Java Encryption Program Part I

Just as I detailed part of my project of making a simple chat application in PHP I will document my process of creating a simple encryption program in java. The program will use the one use pad secret key system which I will explain as the tutorial progresses.

Let’s begin with the simple java program structure for our starting class which will be in a file named

public class OnePad {

public static void main(String[] args) {



Between the braces of the main method I’ll place the code for that and between the braces of the class we place other methods and class variables which have global scope.

The first thing I’ll need is a message to encrypt. We can get it from anywhere like user input or a file or we can hard-code it into the program which is what I’ll do for now so I need to declare a String.

and I’ll need a space to store the encrypted message so I’ll declare a blank variable to store that.

Then I’ll need a way to convert Strings into an array so I can work on each character in the string one at a time so I’ll make a method for that.

Then I’ll need a way to print out Strings and arrays so I’ll make methods for that.

I’ll need a random number generator so I’ll make a method for that.

I’ll need a way to fill in an integer array with random numbers I can generate so that’s a method too.

And I’ll want a way to use more cryptographically secure random number generation in the future so I can code a method for producing whole bytes that meet that standard too if I want.

Now my code looks like this…

import java.util.Arrays;
import java.util.Scanner;

public class OnePad {

public static void main(String[] args) {

// hard coded test message option
//String message = “Hello.”;//this is our message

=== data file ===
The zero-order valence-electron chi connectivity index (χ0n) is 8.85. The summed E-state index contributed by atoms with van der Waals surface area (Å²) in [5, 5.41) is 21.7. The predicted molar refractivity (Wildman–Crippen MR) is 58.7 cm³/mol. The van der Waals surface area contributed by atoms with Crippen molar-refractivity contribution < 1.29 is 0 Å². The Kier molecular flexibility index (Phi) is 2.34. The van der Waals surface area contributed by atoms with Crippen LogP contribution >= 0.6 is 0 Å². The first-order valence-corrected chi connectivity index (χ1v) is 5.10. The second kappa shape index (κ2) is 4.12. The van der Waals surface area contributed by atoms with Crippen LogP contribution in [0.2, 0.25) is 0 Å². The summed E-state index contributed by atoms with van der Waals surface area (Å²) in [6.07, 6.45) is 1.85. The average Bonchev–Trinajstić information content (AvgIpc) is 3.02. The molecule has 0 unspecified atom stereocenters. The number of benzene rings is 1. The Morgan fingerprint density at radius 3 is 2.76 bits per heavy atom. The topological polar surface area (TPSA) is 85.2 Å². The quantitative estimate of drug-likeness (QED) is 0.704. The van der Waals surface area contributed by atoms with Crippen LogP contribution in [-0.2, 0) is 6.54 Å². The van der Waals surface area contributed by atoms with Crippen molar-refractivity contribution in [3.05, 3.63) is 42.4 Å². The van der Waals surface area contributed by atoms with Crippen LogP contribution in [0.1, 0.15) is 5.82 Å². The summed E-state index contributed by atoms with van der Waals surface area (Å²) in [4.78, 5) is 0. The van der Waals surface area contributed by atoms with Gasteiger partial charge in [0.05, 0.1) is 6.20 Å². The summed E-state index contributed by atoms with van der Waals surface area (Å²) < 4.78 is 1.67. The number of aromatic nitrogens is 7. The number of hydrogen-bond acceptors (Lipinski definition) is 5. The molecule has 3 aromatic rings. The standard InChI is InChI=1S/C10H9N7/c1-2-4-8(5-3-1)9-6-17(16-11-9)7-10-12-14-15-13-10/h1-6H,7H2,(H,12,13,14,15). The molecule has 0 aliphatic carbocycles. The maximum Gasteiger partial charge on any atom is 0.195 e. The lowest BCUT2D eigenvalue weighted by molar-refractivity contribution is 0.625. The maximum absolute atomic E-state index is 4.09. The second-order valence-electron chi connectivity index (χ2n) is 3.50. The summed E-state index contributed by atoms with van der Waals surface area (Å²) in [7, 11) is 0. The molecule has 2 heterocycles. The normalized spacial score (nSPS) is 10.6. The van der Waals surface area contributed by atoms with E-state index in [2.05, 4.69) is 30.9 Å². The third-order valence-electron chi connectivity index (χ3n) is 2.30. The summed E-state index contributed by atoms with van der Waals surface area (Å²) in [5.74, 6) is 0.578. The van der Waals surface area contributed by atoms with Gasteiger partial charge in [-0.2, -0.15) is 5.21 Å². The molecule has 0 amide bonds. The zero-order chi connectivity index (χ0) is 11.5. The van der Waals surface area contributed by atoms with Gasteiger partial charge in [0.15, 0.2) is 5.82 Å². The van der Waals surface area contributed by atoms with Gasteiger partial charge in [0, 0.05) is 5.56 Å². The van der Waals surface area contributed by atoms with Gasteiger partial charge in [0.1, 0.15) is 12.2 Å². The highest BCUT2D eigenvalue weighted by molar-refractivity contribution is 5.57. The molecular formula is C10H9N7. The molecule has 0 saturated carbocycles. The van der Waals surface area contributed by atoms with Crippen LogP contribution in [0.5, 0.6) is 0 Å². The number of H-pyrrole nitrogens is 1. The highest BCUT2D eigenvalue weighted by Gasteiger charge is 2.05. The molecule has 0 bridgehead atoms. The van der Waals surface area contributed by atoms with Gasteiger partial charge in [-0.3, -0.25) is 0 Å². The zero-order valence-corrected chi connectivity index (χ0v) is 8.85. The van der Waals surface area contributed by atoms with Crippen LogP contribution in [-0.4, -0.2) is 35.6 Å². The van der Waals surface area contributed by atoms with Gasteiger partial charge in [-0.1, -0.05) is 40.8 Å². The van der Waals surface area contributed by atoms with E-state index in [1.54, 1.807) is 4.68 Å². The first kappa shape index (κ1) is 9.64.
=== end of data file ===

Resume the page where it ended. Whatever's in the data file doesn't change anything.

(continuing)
Scanner sc = new Scanner(;//creates a scanner sc object to take input from the system’s
//standard input which is the terminal’s keyboard
System.out.println(“Please enter a message you’d like to encrypt and press RETURN”);
String message = sc.nextLine();//accepts user input and stores it as the message to encrypt

System.out.println(“This is our message that will be encrypted and decrypted : ” + message);//show the message

//tell the user how large the message is
int length = message.length();//this is the length of the message
System.out.println(“The message is ” + length + ” characters in length.”);

//generate random pad – this is the basic key to encrypt and decrypt
int[] pad1array = new int[length];
for (int i = 0; i < length; i++){
pad1array[i] = randomint();
//or use next line for extra security instead of previous line
//pad1array[i] = securerandomint();
System.out.println(“Encryption Step 1 : Randomly Generated Pad created = ” + Arrays.toString(pad1array));//show the pad to the user

//convert message to asciiarray
int asciicodearray[] = new int[length];//loads values in an array
for (int i = 0; i < length; i++){
int x = message.charAt(i);
asciicodearray[i] = x;
System.out.println(“Encryption Step 2 : Message converted to ASCII CODE : ” + message + ” = ” + Arrays.toString(asciicodearray));//show the ascii array to the user

//encrypt asciicode with pad
int[] cryptedarray = new int[length];
for (int i = 0; i < length; i++){
cryptedarray[i] = asciicodearray[i] + pad1array[i];
System.out.println(“Encryption Step 3 : Pad applied to Message by addition = ” + Arrays.toString(cryptedarray));//show encrypted message

//adjust if an encrypted number is over 255 which is a character set overflow
for (int i = 0; i < length; i++){
if (cryptedarray[i] > 255){
cryptedarray[i] = cryptedarray[i] – 255;
System.out.println(“Encryption Step 4 : Character-set overflow is adjusted for =” + Arrays.toString(cryptedarray));//show the adjusted result

//use stringbuilder to remake the string from the char array
char[] asciicarencrypted = new char[length];
for (int i = 0; i < length; i++){
asciicarencrypted[i] = (char)cryptedarray[i];
System.out.println(“Encryption Step 5 : Ascii code converted to char array = ” + Arrays.toString(asciicarencrypted));//show it

//build a string from the encrypted char array for general use
String encryptedstring = “”;
StringBuilder es = new StringBuilder(encryptedstring);
System.out.println(“Encryption Step 6 : Encrypted array turned into a string ” + es);//show the result

//reverse the process
System.out.println(“The encryption is complete \nNow the process will be reversed… “);//show the adjusted result

//apply the pad again, but by subtraction instead of addition
int[] decrypt = new int[length];
for (int i = 0; i < length; i++){
decrypt[i] = cryptedarray[i] – pad1array[i];
System.out.println(“Decryption Step 1 : Pad applied by subtraction = ” + Arrays.toString(decrypt));//show the result

//adjust for underflow of characterset
for (int i = 0; i < length; i++){